Occasionally, a small thyroid ima artery arises from the brachiocephalic trunk or the arch of the aorta and ascends on the anterior surface of the trachea to supply the thyroid gland.
The neck is a tube providing continuity
from the head to the trunk.
It extends anteriorly from the lower
border of the mandible to the upper
surface of the manubrium of sternum.
Posteriorly from the superior nuchal line
on the occipital bone of the skull to the
intervertebral disc between the CVII and
• Within the tube four compartments provide
the visceral compartment is anterior and
contains parts of the digestive and respiratory
systems, and several endocrine glands;
the vertebral compartment is posterior and
contains the cervical vertebrae, spinal cord,
cervical nerves, and muscles associated with the
the two vascular compartments are lateral and
contain the major blood vessels and the vagus
• For descriptive purposes the neck is divided
into anterior and posterior triangles.
• Anterior triangle; its boundaries are the
anterior border of the sternocleidomastoid
muscle, the inferior border of the mandible,
and the midline of the neck;
• Posterior triangle; its boundaries are the
posterior border of the sternocleidomastoid
muscle, the anterior border of the trapezius
muscle, and the middle one-third of the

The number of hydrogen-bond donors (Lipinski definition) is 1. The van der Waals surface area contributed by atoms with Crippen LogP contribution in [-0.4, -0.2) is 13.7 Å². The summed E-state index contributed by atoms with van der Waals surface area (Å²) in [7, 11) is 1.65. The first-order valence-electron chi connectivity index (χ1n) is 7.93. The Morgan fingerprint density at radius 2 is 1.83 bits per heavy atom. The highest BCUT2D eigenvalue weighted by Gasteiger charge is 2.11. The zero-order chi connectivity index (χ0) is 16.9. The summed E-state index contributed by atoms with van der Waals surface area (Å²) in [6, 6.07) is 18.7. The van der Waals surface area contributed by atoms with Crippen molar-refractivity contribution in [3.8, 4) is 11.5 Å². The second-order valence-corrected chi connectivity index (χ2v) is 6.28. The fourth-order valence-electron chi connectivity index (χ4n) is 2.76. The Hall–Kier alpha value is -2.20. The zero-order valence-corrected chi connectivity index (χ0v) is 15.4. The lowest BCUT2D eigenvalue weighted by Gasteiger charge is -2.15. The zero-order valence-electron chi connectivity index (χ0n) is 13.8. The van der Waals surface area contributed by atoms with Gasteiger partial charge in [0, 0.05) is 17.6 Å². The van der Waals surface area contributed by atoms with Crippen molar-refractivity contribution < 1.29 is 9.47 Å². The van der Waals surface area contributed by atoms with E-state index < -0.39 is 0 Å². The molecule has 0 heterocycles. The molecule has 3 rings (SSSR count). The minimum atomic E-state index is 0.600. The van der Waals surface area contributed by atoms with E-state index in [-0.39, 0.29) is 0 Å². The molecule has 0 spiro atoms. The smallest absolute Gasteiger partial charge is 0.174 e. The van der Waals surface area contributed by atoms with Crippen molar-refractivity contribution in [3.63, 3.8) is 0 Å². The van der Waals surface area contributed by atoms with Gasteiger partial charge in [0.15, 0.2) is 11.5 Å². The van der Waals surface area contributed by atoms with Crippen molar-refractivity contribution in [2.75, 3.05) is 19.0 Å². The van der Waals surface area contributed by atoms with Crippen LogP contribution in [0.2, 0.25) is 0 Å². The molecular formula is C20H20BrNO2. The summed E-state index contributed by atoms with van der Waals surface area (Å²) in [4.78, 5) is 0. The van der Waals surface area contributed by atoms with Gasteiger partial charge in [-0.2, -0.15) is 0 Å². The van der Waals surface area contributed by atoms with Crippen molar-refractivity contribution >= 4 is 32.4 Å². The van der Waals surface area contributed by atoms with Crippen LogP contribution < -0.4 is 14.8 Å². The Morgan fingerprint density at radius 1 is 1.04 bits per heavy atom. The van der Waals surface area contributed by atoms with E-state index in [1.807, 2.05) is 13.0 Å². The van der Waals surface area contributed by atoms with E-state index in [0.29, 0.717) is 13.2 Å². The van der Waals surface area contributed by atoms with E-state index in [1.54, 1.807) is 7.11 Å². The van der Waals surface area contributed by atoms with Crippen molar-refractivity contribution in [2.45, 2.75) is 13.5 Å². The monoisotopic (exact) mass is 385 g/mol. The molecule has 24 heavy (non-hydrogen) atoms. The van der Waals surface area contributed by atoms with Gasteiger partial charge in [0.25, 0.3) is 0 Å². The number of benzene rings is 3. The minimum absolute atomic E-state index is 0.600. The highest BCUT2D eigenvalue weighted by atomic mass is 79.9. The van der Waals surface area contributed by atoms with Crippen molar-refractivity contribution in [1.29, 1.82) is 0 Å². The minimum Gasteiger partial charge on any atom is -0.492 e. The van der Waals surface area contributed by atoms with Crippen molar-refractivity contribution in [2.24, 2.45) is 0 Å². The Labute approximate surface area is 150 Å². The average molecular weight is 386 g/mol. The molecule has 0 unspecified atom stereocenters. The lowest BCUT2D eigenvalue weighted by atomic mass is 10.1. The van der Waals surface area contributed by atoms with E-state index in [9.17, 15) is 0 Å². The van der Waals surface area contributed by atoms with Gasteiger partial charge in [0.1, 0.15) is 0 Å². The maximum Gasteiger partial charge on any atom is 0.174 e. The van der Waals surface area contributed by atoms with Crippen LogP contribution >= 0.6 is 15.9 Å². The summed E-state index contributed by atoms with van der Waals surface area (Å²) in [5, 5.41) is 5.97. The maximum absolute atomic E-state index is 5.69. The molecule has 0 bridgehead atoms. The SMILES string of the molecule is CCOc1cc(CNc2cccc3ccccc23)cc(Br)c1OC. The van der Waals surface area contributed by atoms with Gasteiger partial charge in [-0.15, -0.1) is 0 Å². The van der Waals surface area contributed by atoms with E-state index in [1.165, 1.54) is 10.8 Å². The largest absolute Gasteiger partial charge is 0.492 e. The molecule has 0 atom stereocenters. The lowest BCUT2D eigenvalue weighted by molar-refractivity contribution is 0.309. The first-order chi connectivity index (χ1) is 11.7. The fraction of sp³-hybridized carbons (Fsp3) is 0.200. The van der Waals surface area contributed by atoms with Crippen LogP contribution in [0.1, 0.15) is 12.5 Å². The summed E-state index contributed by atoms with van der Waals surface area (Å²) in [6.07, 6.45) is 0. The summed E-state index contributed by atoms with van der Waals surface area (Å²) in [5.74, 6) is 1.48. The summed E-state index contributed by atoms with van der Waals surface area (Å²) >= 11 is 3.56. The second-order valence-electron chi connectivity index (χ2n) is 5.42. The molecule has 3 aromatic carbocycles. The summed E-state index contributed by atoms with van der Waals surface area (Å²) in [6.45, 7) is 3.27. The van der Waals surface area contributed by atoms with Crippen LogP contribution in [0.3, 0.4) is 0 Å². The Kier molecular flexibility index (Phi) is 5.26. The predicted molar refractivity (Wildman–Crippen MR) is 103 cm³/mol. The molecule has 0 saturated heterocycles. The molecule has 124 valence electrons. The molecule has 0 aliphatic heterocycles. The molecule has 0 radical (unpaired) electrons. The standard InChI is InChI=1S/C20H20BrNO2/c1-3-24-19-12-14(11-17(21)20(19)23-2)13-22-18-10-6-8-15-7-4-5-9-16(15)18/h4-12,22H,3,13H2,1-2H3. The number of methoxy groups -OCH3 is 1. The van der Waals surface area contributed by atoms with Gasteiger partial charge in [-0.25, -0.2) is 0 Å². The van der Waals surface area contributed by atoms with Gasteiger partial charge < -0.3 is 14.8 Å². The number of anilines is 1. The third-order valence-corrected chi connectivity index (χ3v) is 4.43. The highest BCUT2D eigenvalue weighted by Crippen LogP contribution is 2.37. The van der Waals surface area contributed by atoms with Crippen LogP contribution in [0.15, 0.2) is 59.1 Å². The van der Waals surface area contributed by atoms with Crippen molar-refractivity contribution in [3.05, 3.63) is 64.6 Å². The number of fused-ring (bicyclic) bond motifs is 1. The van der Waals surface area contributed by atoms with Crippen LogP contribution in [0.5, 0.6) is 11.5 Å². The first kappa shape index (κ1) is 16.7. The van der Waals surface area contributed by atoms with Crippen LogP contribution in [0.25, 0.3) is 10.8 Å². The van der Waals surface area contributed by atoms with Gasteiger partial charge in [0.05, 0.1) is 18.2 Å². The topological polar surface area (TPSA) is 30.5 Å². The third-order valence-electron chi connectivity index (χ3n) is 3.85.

ANTERIOR TRIANGLE OF THE NECK
• The anterior triangle of the neck is outlined by
the anterior border of the
sternocleidomastoid muscle laterally, the
inferior border of the mandible superiorly, and
the midline of the neck medially.
It is further subdivided into several smaller
triangles as follows:
the submandibular triangle is outlined by the
inferior border of the mandible superiorly and
the anterior and posterior bellies of the
digastric muscle inferiorly;
• the submental triangle; outlined by the hyoid
bone inferiorly, the anterior belly of the digastric
muscle laterally, and the midline;
• the muscular triangle is outlined by the hyoid
bone superiorly, the superior belly of the
omohyoid muscle, and the anterior border of the
sternocleidomastoid muscle laterally, and the
• the carotid triangle is outlined by the superior
belly of the omohyoid muscle anteroinferiorly,
the stylohyoid muscle and posterior belly of the
digastric superiorly, and the anterior border of
the sternocleidomastoid muscle posteriorly.
• Each of these triangles contains numerous
structures that can be identified as being
within a specific triangle, passing into a